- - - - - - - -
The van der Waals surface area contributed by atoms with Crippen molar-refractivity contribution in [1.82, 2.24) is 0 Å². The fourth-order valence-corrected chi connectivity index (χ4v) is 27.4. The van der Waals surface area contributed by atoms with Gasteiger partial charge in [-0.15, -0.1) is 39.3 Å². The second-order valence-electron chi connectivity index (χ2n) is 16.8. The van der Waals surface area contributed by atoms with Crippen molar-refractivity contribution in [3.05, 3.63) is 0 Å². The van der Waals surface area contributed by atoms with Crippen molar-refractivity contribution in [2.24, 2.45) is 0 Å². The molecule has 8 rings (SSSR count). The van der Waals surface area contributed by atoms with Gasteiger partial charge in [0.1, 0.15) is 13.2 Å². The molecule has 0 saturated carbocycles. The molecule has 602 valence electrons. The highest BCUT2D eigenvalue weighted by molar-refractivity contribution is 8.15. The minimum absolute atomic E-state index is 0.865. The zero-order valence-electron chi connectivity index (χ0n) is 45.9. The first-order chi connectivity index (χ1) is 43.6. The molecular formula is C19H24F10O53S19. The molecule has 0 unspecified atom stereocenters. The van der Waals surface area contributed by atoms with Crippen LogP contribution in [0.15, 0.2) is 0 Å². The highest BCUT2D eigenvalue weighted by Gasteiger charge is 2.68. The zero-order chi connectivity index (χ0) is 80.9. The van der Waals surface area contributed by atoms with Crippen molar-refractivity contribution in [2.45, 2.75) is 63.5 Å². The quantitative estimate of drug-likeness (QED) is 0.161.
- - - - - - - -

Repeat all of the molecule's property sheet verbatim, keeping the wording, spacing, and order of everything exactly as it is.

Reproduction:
The van der Waals surface area contributed by atoms with Crippen molar-refractivity contribution in [1.82, 2.24) is 0 Å². The fourth-order valence-corrected chi connectivity index (χ4v) is 27.4. The van der Waals surface area contributed by atoms with Gasteiger partial charge in [-0.15, -0.1) is 39.3 Å². The second-order valence-electron chi connectivity index (χ2n) is 16.8. The van der Waals surface area contributed by atoms with Crippen molar-refractivity contribution in [3.05, 3.63) is 0 Å². The van der Waals surface area contributed by atoms with Crippen molar-refractivity contribution in [2.24, 2.45) is 0 Å². The molecule has 8 rings (SSSR count). The van der Waals surface area contributed by atoms with Gasteiger partial charge in [0.1, 0.15) is 13.2 Å². The molecule has 0 saturated carbocycles. The molecule has 602 valence electrons. The highest BCUT2D eigenvalue weighted by molar-refractivity contribution is 8.15. The minimum absolute atomic E-state index is 0.865. The zero-order valence-electron chi connectivity index (χ0n) is 45.9. The first-order chi connectivity index (χ1) is 43.6. The molecular formula is C19H24F10O53S19. The molecule has 0 unspecified atom stereocenters. The van der Waals surface area contributed by atoms with Crippen LogP contribution in [0.15, 0.2) is 0 Å². The highest BCUT2D eigenvalue weighted by Gasteiger charge is 2.68. The zero-order chi connectivity index (χ0) is 80.9. The van der Waals surface area contributed by atoms with Crippen molar-refractivity contribution in [2.45, 2.75) is 63.5 Å². The quantitative estimate of drug-likeness (QED) is 0.161.